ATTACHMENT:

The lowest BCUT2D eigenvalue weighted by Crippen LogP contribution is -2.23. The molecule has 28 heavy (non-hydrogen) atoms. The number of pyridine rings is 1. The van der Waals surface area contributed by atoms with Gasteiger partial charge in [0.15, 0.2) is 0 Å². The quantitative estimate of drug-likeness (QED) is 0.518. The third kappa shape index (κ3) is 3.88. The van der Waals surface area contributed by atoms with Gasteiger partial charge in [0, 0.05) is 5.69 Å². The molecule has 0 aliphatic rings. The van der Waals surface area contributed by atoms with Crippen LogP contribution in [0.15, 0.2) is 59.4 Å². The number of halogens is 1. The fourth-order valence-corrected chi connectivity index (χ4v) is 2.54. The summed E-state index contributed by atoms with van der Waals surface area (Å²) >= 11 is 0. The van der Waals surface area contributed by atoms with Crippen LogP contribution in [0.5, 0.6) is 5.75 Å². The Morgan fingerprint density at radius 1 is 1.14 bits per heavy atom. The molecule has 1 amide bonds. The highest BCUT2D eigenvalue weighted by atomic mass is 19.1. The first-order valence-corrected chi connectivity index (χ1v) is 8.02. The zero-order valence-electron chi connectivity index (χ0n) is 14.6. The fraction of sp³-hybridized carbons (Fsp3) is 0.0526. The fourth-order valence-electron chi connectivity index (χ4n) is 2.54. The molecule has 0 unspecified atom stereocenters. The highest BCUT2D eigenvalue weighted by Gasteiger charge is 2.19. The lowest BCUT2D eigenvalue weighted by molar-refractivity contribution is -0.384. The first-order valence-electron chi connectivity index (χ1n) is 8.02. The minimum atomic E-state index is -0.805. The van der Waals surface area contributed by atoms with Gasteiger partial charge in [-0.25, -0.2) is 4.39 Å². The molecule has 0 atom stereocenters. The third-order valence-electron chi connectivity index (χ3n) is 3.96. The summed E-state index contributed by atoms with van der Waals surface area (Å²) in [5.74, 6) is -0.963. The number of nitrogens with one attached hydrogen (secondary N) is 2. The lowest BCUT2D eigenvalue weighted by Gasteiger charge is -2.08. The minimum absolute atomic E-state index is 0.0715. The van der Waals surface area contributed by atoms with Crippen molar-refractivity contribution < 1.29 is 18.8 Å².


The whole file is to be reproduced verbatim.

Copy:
The lowest BCUT2D eigenvalue weighted by Crippen LogP contribution is -2.23. The molecule has 28 heavy (non-hydrogen) atoms. The number of pyridine rings is 1. The van der Waals surface area contributed by atoms with Gasteiger partial charge in [0.15, 0.2) is 0 Å². The quantitative estimate of drug-likeness (QED) is 0.518. The third kappa shape index (κ3) is 3.88. The van der Waals surface area contributed by atoms with Gasteiger partial charge in [0, 0.05) is 5.69 Å². The molecule has 0 aliphatic rings. The van der Waals surface area contributed by atoms with Crippen LogP contribution in [0.15, 0.2) is 59.4 Å². The number of halogens is 1. The fourth-order valence-corrected chi connectivity index (χ4v) is 2.54. The summed E-state index contributed by atoms with van der Waals surface area (Å²) >= 11 is 0. The van der Waals surface area contributed by atoms with Crippen LogP contribution in [0.5, 0.6) is 5.75 Å². The Morgan fingerprint density at radius 1 is 1.14 bits per heavy atom. The molecule has 1 amide bonds. The highest BCUT2D eigenvalue weighted by atomic mass is 19.1. The first-order valence-corrected chi connectivity index (χ1v) is 8.02. The zero-order valence-electron chi connectivity index (χ0n) is 14.6. The fraction of sp³-hybridized carbons (Fsp3) is 0.0526. The fourth-order valence-electron chi connectivity index (χ4n) is 2.54. The molecule has 0 unspecified atom stereocenters. The highest BCUT2D eigenvalue weighted by Gasteiger charge is 2.19. The lowest BCUT2D eigenvalue weighted by molar-refractivity contribution is -0.384. The first-order valence-electron chi connectivity index (χ1n) is 8.02. The minimum atomic E-state index is -0.805. The van der Waals surface area contributed by atoms with Gasteiger partial charge in [-0.25, -0.2) is 4.39 Å². The molecule has 0 atom stereocenters. The third-order valence-electron chi connectivity index (χ3n) is 3.96. The summed E-state index contributed by atoms with van der Waals surface area (Å²) in [5.74, 6) is -0.963. The number of nitrogens with one attached hydrogen (secondary N) is 2. The lowest BCUT2D eigenvalue weighted by Gasteiger charge is -2.08. The minimum absolute atomic E-state index is 0.0715. The van der Waals surface area contributed by atoms with Crippen molar-refractivity contribution < 1.29 is 18.8 Å².